He explained: “Specifically investment in the development of the vertical farm project to facilitate food security, lower food costs, develop farm crops and create jobs in a new, evolved area of the agricultural industry as well as investment in the Approved Residential Scheme project facilitating foreign direct investment in the construction of residential developments and purchases of residential units in the EEZs thereby increasing the residential population in the city and the other zones.”

Jarion Richardson, the One Bermuda Alliance Whip (File photograph).

Jarion Richardson, the One Bermuda Alliance Whip and shadow immigration minister, asked how duplication of services is avoided between the department and other entities with related roles.

He said: “There is a law reform commission that deals with legislation and there are members from the private sector … how does the minister plan to avoid duplication of work?”

Mr Hayward said: “The Project Management Office assesses individual projects … You may have a project that needs a level of expertise, it is not for EDD to provide that expertise, it is for the Project Management Office to source the proper support so that project can be effectively executed.

“As we talk about the law there is a Bermuda Development Agency legal focus group and these agencies do work together but the policy analysts are in EDD so even though those other agencies may discuss and determine that legal changes are required, the EED has the policy resources to draft that particular legislation.”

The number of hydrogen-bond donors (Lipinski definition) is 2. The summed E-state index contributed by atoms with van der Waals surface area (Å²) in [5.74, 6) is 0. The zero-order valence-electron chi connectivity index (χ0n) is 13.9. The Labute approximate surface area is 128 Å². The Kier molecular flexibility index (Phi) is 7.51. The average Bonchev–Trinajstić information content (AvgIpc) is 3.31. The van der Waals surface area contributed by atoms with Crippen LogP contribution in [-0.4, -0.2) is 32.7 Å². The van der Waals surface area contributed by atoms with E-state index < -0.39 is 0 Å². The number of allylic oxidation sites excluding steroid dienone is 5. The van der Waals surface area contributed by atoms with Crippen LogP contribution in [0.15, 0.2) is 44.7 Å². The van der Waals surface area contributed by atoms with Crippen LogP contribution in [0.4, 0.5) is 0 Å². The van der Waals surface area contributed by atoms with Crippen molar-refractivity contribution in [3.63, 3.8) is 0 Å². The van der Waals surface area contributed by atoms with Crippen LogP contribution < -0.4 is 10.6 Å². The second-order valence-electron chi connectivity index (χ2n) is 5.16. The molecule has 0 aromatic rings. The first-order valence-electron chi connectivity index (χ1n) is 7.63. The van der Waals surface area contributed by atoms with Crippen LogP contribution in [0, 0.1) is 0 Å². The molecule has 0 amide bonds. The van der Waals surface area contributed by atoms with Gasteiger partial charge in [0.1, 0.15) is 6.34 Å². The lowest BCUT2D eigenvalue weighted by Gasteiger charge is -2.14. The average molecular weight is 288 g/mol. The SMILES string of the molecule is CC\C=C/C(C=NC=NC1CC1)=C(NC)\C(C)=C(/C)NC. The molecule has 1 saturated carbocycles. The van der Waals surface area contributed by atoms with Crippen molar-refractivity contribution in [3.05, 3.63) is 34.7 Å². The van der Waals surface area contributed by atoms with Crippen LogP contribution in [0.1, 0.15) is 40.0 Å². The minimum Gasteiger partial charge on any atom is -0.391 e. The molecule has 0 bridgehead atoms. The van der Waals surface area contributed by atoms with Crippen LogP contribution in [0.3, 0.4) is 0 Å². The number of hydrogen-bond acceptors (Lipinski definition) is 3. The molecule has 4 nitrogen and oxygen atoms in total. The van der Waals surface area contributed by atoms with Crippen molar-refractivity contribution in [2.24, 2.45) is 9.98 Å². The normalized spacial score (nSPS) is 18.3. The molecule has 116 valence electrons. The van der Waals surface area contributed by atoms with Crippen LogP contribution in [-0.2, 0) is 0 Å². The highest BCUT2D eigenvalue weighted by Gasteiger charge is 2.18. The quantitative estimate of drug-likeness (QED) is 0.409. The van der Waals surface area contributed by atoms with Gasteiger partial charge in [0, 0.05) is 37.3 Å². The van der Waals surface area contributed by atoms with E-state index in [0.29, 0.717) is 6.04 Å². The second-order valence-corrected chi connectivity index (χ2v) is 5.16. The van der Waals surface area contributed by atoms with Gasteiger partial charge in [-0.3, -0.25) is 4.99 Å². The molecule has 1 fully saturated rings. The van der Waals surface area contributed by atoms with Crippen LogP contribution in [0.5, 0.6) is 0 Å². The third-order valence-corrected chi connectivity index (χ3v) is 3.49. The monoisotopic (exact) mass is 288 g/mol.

Mr Richardson questioned the department’s requested spend of $270k for advertising and promotion given other agencies are tasked with promotional responsibilities.

“Given we have the BDA and the BEDC, which have their own budgets, how did we get to $270k? Why do we need it?” Mr Richardson asked.

Bermuda Development Agency

Business Development Agency was listed at $3,420,000 representing a decrease of 5 per cent of the allocated budget.

Jason Hayward, the economy minister, said the agency, founded in 2013 to encourage inward direct investment and growth in Bermuda, would pursue targeted business development opportunities in key industries that align with future growth potential.

“These include risk and insurance solutions with a particular focus on climate risk finance, high net worth services, trust, private client and family offices, asset management and private equity, technology and financial technology and insurance technology and infrastructure, sub-sea cables, space and satellite, renewable energy and the blue economy,” he said.

He said the BDA would host a series of climate risk events including the Bermuda Climate Summit on May 24 which will focus on how Bermuda is “the perfect platform for climate risk finance”.

Mr Hayward said the costs were associated with local promotion and events including Tech Week for students and a cybersecurity programme for seniors. “We want to have five concrete engagements per year,” he said.

“All of that is not external – outside of Bermuda – but is internal and they do have some funds associated with that.”

Mr Richardson also noted that the spend on rentals had leapt 1,000 per cent to $88,000, adding: “I don’t see what we are renting in the budget book”.

Mr Hayward’ said: “Rental has gone up because the EDD will be moving into a new space and currently the rent of the EDD is being paid by the Cabinet department. The previous fees wouldn’t be reflected in this ministry’s budget.”

Mr Richardson said he hoped to see updated audited financial statements from the BEDC. Mr Hayward said work was under way to bring the statements up to date.

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Published March 09, 2022 at 12:51 pm (Updated March 09, 2022 at 12:51 pm)

Work could start on fishing facility early next year – minister